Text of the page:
In any case, the Armed Forces were ready to attack. Last Sunday night, in a statement in which all of the top-ranking officials and Ministers in Interior and Defense took part, the Commander of the Armed Forces, General Hélder Fernán Giraldo Bonilla, was trenchant. Live and in person, he ordered his people to carry out “offensive and decisive operations against the Clan del Golfo. I mean, that in every part of the national territory where that armed group is committing its crimes, you are to carry out offensive operations in coordination with the Police. Let’s continue honoring our nation, subduing the battle capacity of this illegal group.” A declaration of war in times where the “total peace” is still being talked about.
The current state of the peace process with the other groups
The suspension of the ceasefire with the AGC or Clan del Golfo came to an end in the same week in which the President had announced the imminent commencement of another dialog, with the Central Command, the dissidents of the now-defunct FARC, led by Iván Mordisco. On Monday, March 13, we learned that the Attorney General’s Office had agreed to lift the arrest warrants for 19 members of that armed organization, which unlocked the process with that group. The next step was that more than a dozen mid-level commanders in that group traveled from Catatumbo, Arauca, Magdalena Medio, and Cauca, as well as from prisons in Jamundí, Popayán, Villavicencio, and Bogotá to a point between Caquetá and Meta for a “commanders’ summit” where they will choose their representatives for the official dialogs with the Petro administration. In the next few days, we will know more of their names, as well as the names of the government’s representatives in that negotiation.
Just a little more than a month ago, February 8 of this year, the administration and the FARC dissidents had announced the signing of the ceasefire protocol, the only one that exists officially with any of the groups that were included at the beginning of the bilateral ceasefire announced by the President. The document, signed by Danilo Rueda, the Peace Commissioner, and by Andrey Avendaño, the delegate from the EMC, created the system of Oversight, Monitoring, and Verification (MVMV), made up of representatives of the government, the Armed Forces, the EMC, civil society, and the church. It also provided that neither the government nor the EMC could end the ceasefire without having discussed the event that caused the breach with the other party.
“What happened with the AGC (or Clan del Golfo) is a warning bell to alert us to what can happen with the Central Command and specifically with their Western Command Coordinator, who is the actor who has violated the ceasefire the most,” states Leonardo González of the Indepaz Human Rights Observatory. And it’s that the monitoring by that organization registered 44 violent actions that involved the EMC between January and February; 26 of those actions were against the Armed Forces (a violation of the ceasefire) and 18 of them affected the civilian population (an act against the cessation of hostilities).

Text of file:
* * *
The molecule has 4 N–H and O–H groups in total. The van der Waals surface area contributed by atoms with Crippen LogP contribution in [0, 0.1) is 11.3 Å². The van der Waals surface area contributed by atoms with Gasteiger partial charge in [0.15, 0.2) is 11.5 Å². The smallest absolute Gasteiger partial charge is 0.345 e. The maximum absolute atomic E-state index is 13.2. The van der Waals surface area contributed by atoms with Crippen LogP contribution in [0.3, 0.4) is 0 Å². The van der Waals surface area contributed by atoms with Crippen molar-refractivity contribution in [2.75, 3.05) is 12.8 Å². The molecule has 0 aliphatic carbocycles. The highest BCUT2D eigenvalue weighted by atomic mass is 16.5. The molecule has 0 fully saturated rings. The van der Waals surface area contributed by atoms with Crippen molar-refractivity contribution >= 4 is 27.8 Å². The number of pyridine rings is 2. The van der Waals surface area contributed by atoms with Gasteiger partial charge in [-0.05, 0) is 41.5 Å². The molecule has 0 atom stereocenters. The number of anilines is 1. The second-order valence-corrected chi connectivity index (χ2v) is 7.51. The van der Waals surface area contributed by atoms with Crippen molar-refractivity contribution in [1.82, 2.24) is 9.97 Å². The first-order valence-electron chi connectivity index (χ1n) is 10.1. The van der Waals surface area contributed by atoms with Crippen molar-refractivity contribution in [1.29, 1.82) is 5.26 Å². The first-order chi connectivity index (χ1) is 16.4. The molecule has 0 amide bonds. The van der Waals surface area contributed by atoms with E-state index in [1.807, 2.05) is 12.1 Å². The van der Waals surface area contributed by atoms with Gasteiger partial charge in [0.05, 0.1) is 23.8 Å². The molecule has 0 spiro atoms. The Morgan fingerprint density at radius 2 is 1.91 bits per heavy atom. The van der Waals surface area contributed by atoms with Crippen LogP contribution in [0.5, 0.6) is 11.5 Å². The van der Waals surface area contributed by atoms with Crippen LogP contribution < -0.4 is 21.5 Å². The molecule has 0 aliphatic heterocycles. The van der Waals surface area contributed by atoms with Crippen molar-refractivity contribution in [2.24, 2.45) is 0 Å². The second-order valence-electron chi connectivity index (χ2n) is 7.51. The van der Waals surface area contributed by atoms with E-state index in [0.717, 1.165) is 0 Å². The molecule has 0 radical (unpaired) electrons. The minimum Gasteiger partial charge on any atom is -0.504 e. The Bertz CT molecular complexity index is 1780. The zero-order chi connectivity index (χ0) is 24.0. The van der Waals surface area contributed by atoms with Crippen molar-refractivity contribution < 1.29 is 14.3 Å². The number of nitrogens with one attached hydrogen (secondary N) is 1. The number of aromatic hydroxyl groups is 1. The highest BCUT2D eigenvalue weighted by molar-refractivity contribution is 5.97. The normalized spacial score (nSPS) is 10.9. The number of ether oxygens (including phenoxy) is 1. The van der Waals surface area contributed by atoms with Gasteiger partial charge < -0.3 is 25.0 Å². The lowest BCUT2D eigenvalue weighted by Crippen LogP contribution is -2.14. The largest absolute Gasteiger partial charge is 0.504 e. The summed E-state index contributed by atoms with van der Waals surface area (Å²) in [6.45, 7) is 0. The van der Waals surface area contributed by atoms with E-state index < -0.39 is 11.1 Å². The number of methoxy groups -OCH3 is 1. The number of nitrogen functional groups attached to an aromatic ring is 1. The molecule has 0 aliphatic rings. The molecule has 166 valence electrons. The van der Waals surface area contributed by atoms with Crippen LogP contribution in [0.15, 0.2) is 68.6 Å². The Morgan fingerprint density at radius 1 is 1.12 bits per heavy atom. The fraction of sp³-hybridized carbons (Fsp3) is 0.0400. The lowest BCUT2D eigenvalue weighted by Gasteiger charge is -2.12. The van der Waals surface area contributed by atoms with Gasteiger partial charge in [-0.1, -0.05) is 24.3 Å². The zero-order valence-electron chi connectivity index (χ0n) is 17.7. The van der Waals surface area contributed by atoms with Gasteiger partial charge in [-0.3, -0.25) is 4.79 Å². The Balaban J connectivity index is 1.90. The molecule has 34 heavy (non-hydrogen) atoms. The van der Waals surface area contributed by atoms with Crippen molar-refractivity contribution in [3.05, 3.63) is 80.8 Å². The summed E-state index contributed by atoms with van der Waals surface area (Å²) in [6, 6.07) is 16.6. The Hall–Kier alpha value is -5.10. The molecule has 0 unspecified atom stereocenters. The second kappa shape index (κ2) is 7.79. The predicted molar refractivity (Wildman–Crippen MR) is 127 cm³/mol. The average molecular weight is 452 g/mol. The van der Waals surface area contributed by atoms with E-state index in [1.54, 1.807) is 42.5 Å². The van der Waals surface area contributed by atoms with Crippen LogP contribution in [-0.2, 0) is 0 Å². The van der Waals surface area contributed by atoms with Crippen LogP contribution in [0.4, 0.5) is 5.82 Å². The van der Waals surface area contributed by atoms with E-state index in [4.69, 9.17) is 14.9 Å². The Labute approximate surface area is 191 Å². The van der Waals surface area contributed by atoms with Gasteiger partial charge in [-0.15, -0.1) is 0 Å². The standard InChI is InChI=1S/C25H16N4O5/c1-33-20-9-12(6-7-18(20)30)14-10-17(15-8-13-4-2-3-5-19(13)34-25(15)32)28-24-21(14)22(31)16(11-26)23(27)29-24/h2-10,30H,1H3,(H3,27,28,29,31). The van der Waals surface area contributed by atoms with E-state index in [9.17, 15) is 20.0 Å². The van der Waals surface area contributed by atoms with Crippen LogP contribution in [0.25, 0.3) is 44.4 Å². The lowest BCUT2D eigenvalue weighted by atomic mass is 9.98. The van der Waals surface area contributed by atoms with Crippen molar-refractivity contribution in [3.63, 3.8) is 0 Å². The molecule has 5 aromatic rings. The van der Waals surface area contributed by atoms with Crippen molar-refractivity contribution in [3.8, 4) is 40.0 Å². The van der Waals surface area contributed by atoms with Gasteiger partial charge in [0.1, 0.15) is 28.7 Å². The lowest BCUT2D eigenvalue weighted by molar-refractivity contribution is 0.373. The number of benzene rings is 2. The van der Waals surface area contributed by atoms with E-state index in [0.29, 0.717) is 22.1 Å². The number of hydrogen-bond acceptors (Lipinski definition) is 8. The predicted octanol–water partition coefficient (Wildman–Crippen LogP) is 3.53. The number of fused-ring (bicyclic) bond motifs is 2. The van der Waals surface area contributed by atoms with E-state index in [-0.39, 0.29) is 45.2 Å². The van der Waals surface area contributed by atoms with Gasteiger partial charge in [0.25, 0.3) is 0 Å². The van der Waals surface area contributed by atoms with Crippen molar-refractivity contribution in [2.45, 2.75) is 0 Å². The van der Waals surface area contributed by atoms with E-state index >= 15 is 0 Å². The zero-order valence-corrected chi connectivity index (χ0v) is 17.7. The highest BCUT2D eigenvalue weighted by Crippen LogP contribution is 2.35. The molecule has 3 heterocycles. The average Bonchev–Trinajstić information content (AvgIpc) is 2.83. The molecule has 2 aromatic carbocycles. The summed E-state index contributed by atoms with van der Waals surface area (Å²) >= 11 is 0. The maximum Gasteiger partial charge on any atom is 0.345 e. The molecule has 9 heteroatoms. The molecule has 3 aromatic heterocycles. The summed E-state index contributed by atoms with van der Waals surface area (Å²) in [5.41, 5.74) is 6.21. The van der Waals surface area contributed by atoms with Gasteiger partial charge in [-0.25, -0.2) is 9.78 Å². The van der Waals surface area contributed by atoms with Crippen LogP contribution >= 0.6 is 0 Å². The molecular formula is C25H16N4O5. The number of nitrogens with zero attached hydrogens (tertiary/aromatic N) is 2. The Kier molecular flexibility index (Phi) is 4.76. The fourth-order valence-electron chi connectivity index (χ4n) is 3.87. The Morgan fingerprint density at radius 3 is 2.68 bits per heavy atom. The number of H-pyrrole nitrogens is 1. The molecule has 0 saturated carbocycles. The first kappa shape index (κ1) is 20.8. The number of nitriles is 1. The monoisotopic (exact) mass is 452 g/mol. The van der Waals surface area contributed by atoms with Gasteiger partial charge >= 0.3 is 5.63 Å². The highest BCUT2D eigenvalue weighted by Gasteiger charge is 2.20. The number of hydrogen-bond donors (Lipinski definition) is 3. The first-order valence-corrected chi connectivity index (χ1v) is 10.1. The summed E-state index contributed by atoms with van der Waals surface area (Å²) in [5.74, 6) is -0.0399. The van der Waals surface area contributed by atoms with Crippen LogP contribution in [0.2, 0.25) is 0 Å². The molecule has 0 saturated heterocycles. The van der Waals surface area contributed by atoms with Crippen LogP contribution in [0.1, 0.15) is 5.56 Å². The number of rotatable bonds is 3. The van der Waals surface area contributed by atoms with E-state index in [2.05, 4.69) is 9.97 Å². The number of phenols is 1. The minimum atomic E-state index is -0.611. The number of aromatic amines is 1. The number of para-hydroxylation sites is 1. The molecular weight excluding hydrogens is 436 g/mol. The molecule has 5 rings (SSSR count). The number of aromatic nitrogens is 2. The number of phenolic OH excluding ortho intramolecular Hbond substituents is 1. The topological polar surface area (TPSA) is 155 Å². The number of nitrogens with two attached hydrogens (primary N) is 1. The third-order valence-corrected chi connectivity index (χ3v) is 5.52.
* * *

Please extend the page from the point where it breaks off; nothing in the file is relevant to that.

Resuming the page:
Regarding the progress in the process with the Second Marquetalia, led by Iván Márquez, we have not learned many details, except that the Peace Commissioner has confirmed that there will also be negotiations like those that will be undertaken with the EMC. In fact, the Attorney General, Francisco Barbosa, already confirmed that it is legally permissible to negotiate with that organization, and that if the President requests arrest warrants for some of its members be suspended, that would be approved. That was the end of the discussion on the treatment that this group would receive. The majority of them signed the Peace Agreement of 2016, but re-armed in 2019.
Even fewer details are available about the progress as of now with the Conquerors of the Sierra Nevada Self-Defense Forces, except for the fact that that group has complied with the bilateral ceasefire with the Armed Forces in the midst of the war that continues with the Clan del Golfo in that region of the country, between Magdalena and La Guajira.
Finally, the process with the ELN is the most advanced. Last March 10, at the end of the second cycle of dialogs in Mexico, the parties announced a definite agenda for negotiations; it contains six points: participation by civil society in building the peace, democracy for peace, transformations for peace, victims, ending the armed conflict, and a general plan for execution of the agreements. On that same day, both parties announced relative progress to a bilateral ceasefire, which they will go on to refine in Cuba. They assured that this truce will be taken as referring to the temporary, bilateral and national ceasefire of 101 days that was carried out in 2017, and that the parties have agreed already on “a basic design of a ceasefire that will be temporary, oriented toward continuity, under joint evaluation that will be initiated with a reciprocal cessation of offensive actions, maintaining those that are defensive, with a mechanism of monitoring and verification.”
It’s hoped that the completion of the third cycle of conversations, which will begin in Havana in the coming weeks, will have a concrete announcement on the subject.